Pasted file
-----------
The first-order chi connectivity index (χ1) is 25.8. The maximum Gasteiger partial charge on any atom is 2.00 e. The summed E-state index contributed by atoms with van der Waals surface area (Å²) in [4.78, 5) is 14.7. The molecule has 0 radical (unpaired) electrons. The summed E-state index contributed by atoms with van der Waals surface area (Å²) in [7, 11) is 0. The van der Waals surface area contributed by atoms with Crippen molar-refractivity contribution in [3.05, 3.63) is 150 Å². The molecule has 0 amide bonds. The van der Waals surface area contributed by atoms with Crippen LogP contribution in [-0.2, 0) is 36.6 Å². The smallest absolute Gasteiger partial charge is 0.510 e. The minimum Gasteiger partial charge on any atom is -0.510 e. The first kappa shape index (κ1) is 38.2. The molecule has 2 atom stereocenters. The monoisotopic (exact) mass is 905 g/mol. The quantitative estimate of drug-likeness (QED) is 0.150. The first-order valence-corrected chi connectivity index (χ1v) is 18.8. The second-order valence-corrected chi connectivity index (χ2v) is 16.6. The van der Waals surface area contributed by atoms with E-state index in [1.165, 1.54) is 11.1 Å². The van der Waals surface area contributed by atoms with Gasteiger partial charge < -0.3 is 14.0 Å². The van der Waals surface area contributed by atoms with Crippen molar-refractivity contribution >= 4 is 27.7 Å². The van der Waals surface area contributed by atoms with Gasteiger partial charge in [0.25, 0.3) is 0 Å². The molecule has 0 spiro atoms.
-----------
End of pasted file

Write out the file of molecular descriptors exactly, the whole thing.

The first-order chi connectivity index (χ1) is 25.8. The maximum Gasteiger partial charge on any atom is 2.00 e. The summed E-state index contributed by atoms with van der Waals surface area (Å²) in [4.78, 5) is 14.7. The molecule has 0 radical (unpaired) electrons. The summed E-state index contributed by atoms with van der Waals surface area (Å²) in [7, 11) is 0. The van der Waals surface area contributed by atoms with Crippen molar-refractivity contribution in [3.05, 3.63) is 150 Å². The molecule has 0 amide bonds. The van der Waals surface area contributed by atoms with Crippen LogP contribution in [-0.2, 0) is 36.6 Å². The smallest absolute Gasteiger partial charge is 0.510 e. The minimum Gasteiger partial charge on any atom is -0.510 e. The first kappa shape index (κ1) is 38.2. The molecule has 2 atom stereocenters. The monoisotopic (exact) mass is 905 g/mol. The quantitative estimate of drug-likeness (QED) is 0.150. The first-order valence-corrected chi connectivity index (χ1v) is 18.8. The second-order valence-corrected chi connectivity index (χ2v) is 16.6. The van der Waals surface area contributed by atoms with E-state index in [1.165, 1.54) is 11.1 Å². The van der Waals surface area contributed by atoms with Gasteiger partial charge < -0.3 is 14.0 Å². The van der Waals surface area contributed by atoms with Crippen molar-refractivity contribution >= 4 is 27.7 Å². The van der Waals surface area contributed by atoms with Gasteiger partial charge in [0.25, 0.3) is 0 Å². The molecule has 0 spiro atoms.